Patients with ST segment elevation myocardial infarction (STEMI) who undergo percutaneous coronary intervention (PCI) should be triaged for intensive care (ICU) treatment based on risk factors that include reperfusion delay to avoid overuse of ICU facilities. A review of patterns of ICU use found that although >80% of stable patients with STEMI are treated in the ICU after primary PCI, the risk for developing a complication requiring ICU care is 16%.
The study was published in the JACC: Cardiovascular Interventions by Jay Shavadia (Duke Clinical Research Institute, Durham, USA) et al. They recommend “implementing a risk-based triage strategy, inclusive of factors such as degree of reperfusion delay” which, they say, “could optimise ICU utilisation for patients with STEMI”.
The authors aimed to describe variability in ICU use for patients with uncomplicated STEMI, and to evaluate the proportion who developed in-hospital complications requiring ICU care, as well to assess whether there was a relationship between variations in patterns of ICU use and complication rates and first medical contact-to-device times.
They looked at data from the Chest Pain MI Registry, linked to Medicare claims, for haemodynamically stable patients with STEMI aged ≥65 years of age who were treated with uncomplicated primary PCI, and examined patterns of ICU use, stratified by timing of reperfusion—early (first medical contact-to-device time ≤60 minutes), intermediate (61–90 minutes), or late (>90 minutes).
In all, 19,507 patients with STEMI were treated at 707 hospitals. Of these, 82.3% were treated in ICUs. The median ICU stay was one day (interquartile range [IQR] one–two days). The median first medical contact-to-device time was 79 minutes (IQR 63–99 minutes), and 22% of patients had early reperfusion, 44.8% intermediate, and 33.2% late reperfusion. There was no difference in rates of ICU use between patients who had early, intermediate, and late reperfusion times (82%, 83%, and 82%, p for trend=0.44).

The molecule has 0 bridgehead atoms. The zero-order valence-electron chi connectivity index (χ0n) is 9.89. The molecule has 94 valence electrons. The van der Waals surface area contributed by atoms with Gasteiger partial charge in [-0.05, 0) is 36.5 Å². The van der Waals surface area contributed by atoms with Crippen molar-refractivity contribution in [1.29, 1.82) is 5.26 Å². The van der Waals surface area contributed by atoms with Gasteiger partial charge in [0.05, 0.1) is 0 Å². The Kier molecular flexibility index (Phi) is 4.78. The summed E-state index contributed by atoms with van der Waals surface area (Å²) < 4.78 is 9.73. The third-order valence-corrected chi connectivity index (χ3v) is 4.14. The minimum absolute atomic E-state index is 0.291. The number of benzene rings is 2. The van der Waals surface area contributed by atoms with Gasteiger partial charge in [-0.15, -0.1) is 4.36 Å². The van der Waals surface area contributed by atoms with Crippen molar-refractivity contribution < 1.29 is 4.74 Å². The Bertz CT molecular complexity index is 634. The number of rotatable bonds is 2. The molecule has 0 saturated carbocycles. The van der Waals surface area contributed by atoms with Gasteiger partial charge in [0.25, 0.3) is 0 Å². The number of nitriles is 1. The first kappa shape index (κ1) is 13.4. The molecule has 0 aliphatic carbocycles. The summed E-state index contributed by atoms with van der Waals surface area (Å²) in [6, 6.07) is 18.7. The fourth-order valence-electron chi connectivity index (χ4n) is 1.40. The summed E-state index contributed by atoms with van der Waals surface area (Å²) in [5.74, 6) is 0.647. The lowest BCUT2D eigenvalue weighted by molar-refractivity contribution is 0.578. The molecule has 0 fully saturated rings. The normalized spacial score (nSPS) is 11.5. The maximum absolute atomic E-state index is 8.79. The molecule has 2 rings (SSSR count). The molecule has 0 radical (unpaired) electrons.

Overall, 3,159 patients (16.2%) developed complications that required ICU care during the time they were hospitalised. Of these, 3.7% died, 3.7% had a cardiac arrest, 8.7% shock, 0.9% stroke, 4.1% high-grade atrioventricular block requiring treatment, and 5.7% respiratory failure. Patients with longer first medical contact-to-device times were more likely to develop at least one of these complications (early 13.4%, intermediate 15.7%, late 18.7%, p for trend<0.001, adjusted odds ratio [AOR, using early reperfusion as reference] for intermediate 1.13, 95% confidence interval [CI] 1.01–1.25; AOR for late 1.22, 95% CI 1.08–1.37).
Shavadia et al write: “Following uncomplicated primary PCI for initially stable patients with STEMI, ICU utilisation occurs almost universally, with little variability noted across hospitals in the United States. Yet the incident rate of developing an ICU-requiring complication is 16%, and is correlated with reperfusion delays. Improved prediction aimed at the timely identification of patients at greatest risk for developing complications could help in safely rationalising ICU triage decisions for patients with STEMI.”